Among the natural resins may be mentioned gum resin, wood resin, dammar and various copals such as Manila, Kauri, Congo and the like. Hardening of the natural resin may be effected by treatment with lime, either by fusion or in the presence of water, by treatment with other calcium compounds, such as calcium acetate, by treatment with basic hydroxides or oxides such as magnesia or zinc oxide, by oxidation with a current of hot air, and in other manners known to the art relating to natural resins. The hardened resins may thus comprise a metallic resinate or oxidation products of a natural resin, or both. Various types of lime-hardened resins, especially wood resin treated with large amounts of lime or calcium acetate, or both, have been found particularly useful. Reaction products of a resin or rosin with zinc oxide are also well suited for the purposes of this invention.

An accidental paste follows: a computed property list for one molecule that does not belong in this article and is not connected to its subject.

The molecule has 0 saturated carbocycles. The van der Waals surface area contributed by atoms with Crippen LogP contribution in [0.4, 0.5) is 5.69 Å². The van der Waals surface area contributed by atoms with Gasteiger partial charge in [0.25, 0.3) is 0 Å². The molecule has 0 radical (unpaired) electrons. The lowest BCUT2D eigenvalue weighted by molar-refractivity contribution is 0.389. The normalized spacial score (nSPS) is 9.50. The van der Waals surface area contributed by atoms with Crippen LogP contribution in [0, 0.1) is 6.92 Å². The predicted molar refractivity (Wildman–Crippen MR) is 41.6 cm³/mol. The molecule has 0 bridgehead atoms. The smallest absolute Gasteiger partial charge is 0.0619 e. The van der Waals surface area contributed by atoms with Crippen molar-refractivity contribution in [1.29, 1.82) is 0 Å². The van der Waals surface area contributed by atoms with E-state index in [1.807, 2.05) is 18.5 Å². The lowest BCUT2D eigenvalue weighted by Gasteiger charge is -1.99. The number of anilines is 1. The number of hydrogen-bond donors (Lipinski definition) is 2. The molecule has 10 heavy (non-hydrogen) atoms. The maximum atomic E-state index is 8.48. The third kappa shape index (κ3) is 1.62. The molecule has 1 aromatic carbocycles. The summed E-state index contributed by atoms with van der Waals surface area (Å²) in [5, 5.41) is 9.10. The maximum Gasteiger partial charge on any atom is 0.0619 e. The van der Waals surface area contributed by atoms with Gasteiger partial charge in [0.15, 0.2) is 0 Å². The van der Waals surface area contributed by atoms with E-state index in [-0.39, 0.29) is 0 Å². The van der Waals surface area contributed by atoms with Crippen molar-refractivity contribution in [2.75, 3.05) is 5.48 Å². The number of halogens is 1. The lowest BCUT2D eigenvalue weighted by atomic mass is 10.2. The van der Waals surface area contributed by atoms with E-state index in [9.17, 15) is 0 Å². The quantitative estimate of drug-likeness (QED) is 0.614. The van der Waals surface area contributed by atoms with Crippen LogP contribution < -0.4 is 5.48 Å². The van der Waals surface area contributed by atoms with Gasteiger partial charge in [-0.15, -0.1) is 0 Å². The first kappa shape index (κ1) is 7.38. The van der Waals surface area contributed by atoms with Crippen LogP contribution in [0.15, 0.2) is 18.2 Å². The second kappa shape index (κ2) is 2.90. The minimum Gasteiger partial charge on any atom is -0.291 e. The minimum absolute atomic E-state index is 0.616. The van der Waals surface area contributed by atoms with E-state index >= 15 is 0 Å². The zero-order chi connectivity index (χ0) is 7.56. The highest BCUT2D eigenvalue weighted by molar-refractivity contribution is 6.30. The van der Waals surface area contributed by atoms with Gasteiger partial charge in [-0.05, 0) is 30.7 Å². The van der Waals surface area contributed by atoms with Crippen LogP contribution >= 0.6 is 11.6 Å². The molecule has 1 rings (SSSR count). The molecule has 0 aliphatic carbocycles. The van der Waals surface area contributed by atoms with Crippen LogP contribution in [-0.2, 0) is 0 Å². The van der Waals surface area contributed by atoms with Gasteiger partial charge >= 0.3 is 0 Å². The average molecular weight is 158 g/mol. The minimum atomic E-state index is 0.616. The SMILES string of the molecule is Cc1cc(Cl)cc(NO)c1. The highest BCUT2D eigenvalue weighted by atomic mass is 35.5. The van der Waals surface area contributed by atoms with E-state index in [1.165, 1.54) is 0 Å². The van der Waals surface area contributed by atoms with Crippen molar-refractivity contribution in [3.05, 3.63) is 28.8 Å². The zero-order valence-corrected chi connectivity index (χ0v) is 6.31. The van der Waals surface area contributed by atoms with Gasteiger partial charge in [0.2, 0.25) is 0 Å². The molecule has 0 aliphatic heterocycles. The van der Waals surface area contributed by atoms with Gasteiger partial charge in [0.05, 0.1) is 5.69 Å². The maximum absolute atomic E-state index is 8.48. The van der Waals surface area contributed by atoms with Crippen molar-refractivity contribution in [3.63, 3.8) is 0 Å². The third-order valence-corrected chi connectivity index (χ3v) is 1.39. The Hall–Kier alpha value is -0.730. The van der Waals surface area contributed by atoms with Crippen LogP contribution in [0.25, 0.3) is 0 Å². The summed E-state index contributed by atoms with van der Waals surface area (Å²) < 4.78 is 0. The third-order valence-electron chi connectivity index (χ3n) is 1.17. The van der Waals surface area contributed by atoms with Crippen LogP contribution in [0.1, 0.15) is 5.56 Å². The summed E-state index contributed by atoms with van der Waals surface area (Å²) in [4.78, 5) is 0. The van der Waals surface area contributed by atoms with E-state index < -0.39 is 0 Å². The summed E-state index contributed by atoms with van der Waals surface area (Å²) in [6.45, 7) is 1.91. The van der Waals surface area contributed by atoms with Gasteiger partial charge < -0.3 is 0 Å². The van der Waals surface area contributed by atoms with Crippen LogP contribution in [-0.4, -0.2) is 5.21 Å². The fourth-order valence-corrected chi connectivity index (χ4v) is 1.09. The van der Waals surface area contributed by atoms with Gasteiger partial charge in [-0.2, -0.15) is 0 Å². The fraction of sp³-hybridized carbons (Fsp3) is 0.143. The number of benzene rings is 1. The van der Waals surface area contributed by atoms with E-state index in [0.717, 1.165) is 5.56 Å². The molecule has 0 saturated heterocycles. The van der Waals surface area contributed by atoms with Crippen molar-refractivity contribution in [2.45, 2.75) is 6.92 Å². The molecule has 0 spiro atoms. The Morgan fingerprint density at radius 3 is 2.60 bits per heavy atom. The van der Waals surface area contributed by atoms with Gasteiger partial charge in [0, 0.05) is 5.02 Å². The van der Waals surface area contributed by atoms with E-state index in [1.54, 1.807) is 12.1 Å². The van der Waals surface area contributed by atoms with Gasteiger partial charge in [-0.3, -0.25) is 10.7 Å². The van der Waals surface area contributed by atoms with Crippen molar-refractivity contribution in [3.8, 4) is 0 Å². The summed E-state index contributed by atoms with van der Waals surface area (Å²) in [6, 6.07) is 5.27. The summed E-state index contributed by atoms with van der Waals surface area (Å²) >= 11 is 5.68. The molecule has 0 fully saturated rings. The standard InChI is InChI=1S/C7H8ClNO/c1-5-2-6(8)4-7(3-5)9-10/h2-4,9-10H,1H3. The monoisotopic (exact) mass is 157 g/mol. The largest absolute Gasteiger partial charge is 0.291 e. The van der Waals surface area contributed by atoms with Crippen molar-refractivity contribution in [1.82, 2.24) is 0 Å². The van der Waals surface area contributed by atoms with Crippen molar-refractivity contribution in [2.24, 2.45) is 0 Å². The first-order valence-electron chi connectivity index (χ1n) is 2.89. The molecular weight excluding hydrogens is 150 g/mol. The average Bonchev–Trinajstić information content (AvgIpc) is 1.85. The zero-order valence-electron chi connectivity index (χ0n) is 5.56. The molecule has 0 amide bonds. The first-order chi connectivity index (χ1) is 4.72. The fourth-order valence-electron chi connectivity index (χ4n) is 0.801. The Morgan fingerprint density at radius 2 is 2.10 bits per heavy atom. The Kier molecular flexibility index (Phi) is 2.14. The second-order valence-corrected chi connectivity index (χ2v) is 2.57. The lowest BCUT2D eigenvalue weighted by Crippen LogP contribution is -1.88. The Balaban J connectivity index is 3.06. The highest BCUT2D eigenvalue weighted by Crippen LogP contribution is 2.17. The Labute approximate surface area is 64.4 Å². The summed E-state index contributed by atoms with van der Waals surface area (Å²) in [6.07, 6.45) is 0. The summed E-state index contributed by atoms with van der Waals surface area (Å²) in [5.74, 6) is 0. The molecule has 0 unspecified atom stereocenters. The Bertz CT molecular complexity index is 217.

The plasticizer used should have a very low evaporation rate, to insure that the film, once formed, should retain its mechanical properties unchanged for considerable periods of time. It should also be compatible with the resin and solvent used, both in the film forming composition and in the film. Numerous substances of the type commonly used as plasticizers have been found useful as plasticizers for the purposes of the present invention. Dibutyl phthalate and normal butyl stearate may be mentioned in particular. The former is preferably used in conjunction with carbon disulfide; the latter, in conjunction with methylene dichloride.